Let me move to the markets to give you some color on what we're seeing. Net revenue in the aerospace market for the first quarter of 2014 was $40 million, down $23.6 million from the first quarter of '13. Volume was 1.6 million pounds in the first quarter, down 23% from first quarter '13's 2.1 million pounds. Aerospace comprised roughly 42.6% of our net revenue in the quarter, and our backlog in aerospace fell during the quarter by roughly 4%. I think most of us in the industry feel that the destocking that we've been experiencing for the past 15 months is likely to end this year.

Our Aero Tubing business remains very strong. The business decline that we've experienced has been on the aero engine side of the business. Obviously, with the lower revenue and decline in backlog, I can't quantitatively call this as a bottom, but I can tell you that the meetings I've had with customers indicate that they feel we're at the bottom.

Also some of the current decline in the backlog has to do with sequencing of orders in the Aero Tubing side. We're expecting to see a restock order shortly in this area. I think you all know the bigger picture on the aerospace side. Boeing and Airbus continue to deliver record numbers of commercial aircraft and are ramping up production on key platforms. On the engine side, the efficiency and emissions requirements are creating new platforms and increasing the number of old engine retirements. These are all good signs for our business in this market and further evidence of the disconnect between the commercial aircraft deliveries and the destocking being experienced at the metal supplier end of the supply chain.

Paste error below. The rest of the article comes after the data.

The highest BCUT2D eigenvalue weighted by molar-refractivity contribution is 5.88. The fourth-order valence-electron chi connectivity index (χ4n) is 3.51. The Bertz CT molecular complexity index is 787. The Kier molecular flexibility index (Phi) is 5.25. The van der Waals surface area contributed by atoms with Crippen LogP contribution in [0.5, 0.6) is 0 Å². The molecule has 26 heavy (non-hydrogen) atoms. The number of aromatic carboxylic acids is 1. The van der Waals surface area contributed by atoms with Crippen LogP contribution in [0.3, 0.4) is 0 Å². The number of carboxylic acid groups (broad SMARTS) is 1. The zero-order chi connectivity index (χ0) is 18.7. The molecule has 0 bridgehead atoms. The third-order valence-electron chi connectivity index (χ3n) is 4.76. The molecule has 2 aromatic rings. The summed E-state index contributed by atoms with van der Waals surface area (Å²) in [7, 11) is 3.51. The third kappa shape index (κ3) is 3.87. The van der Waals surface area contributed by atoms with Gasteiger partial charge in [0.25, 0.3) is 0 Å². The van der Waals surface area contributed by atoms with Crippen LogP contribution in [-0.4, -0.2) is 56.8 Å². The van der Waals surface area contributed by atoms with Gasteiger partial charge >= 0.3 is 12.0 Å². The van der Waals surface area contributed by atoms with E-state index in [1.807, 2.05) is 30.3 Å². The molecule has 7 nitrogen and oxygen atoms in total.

We're continuing to develop new applications for our materials in this area, and we feel we're establishing a very solid position at many of the key target accounts through our service capabilities. We expect this market to increase in demand as 2014 progresses.

In our Chemical Processing market, net revenue for the first quarter of 2014 was $23.1 million, down about 12% from first quarter of '13, $26.3 million. Volume in this market was up 13.7% in the first quarter of '14 to 1.1 million pounds. CPI accounted for 24.6% of our net revenues, and our backlog increased 55% in this area during the quarter. Quite a bit of what we've been seeing in the past few months is been some of the applications we've been working on probably, for the last year, year and a half, some even longer than that, utilizing some of our proprietary materials. Of course, some of the applications also include nonproprietary materials but overall, we're pleased to see that this market is responding well. The core business in this market or the traditional business in this market still remains slow, and when I'm talking about that, I'm talking about things like our acetic acids related applications, our phosphoric acid applications, Methyl methacrylate, those are all kind of just limping along, really what we've seen -- the change that we've seen lately has been in energy-related applications and some of these project related applications that we're talking about. Because of the core business being so slow, it's still -- it remains very, very competitive for any of these materials, and these are typically the higher volume alloys that you see out in this marketplace, but at least related to Haynes, these are the higher volume materials. Most of the new project that we have in the backlog are expected to ship in the third or fourth quarter, and as I mentioned earlier, so we still have some concerns about booking up this current, the second quarter. Longer-term, as we've mentioned in prior calls, we think the natural gas development we're seeing in North America and elsewhere will have a positive impact for our materials well into the future.